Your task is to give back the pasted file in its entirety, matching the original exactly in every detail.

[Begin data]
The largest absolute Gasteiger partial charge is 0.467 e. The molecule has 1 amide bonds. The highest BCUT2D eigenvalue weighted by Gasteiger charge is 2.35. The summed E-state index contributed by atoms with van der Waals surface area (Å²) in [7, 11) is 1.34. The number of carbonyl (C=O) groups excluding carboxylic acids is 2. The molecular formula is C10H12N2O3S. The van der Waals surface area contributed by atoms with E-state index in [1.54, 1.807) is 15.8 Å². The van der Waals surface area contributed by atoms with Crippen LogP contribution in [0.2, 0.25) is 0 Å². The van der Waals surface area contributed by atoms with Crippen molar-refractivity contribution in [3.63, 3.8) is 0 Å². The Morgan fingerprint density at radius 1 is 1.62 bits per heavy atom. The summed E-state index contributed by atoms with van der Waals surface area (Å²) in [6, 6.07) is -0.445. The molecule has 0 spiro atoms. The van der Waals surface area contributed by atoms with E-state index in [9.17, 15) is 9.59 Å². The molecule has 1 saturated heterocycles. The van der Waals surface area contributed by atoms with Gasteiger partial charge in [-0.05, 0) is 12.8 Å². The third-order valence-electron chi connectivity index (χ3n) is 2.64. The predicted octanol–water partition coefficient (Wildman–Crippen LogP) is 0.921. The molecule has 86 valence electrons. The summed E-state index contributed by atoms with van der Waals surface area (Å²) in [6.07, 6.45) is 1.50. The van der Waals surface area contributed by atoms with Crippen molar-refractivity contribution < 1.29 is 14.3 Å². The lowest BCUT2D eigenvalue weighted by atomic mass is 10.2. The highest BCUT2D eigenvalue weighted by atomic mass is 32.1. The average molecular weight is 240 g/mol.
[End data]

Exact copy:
The largest absolute Gasteiger partial charge is 0.467 e. The molecule has 1 amide bonds. The highest BCUT2D eigenvalue weighted by Gasteiger charge is 2.35. The summed E-state index contributed by atoms with van der Waals surface area (Å²) in [7, 11) is 1.34. The number of carbonyl (C=O) groups excluding carboxylic acids is 2. The molecular formula is C10H12N2O3S. The van der Waals surface area contributed by atoms with E-state index in [1.54, 1.807) is 15.8 Å². The van der Waals surface area contributed by atoms with Crippen LogP contribution in [0.2, 0.25) is 0 Å². The van der Waals surface area contributed by atoms with Crippen molar-refractivity contribution in [3.63, 3.8) is 0 Å². The Morgan fingerprint density at radius 1 is 1.62 bits per heavy atom. The summed E-state index contributed by atoms with van der Waals surface area (Å²) in [6, 6.07) is -0.445. The molecule has 0 spiro atoms. The van der Waals surface area contributed by atoms with E-state index in [9.17, 15) is 9.59 Å². The molecule has 1 saturated heterocycles. The van der Waals surface area contributed by atoms with Gasteiger partial charge in [-0.05, 0) is 12.8 Å². The third-order valence-electron chi connectivity index (χ3n) is 2.64. The predicted octanol–water partition coefficient (Wildman–Crippen LogP) is 0.921. The molecule has 86 valence electrons. The summed E-state index contributed by atoms with van der Waals surface area (Å²) in [6.07, 6.45) is 1.50. The van der Waals surface area contributed by atoms with Crippen molar-refractivity contribution < 1.29 is 14.3 Å². The lowest BCUT2D eigenvalue weighted by atomic mass is 10.2. The highest BCUT2D eigenvalue weighted by atomic mass is 32.1. The average molecular weight is 240 g/mol.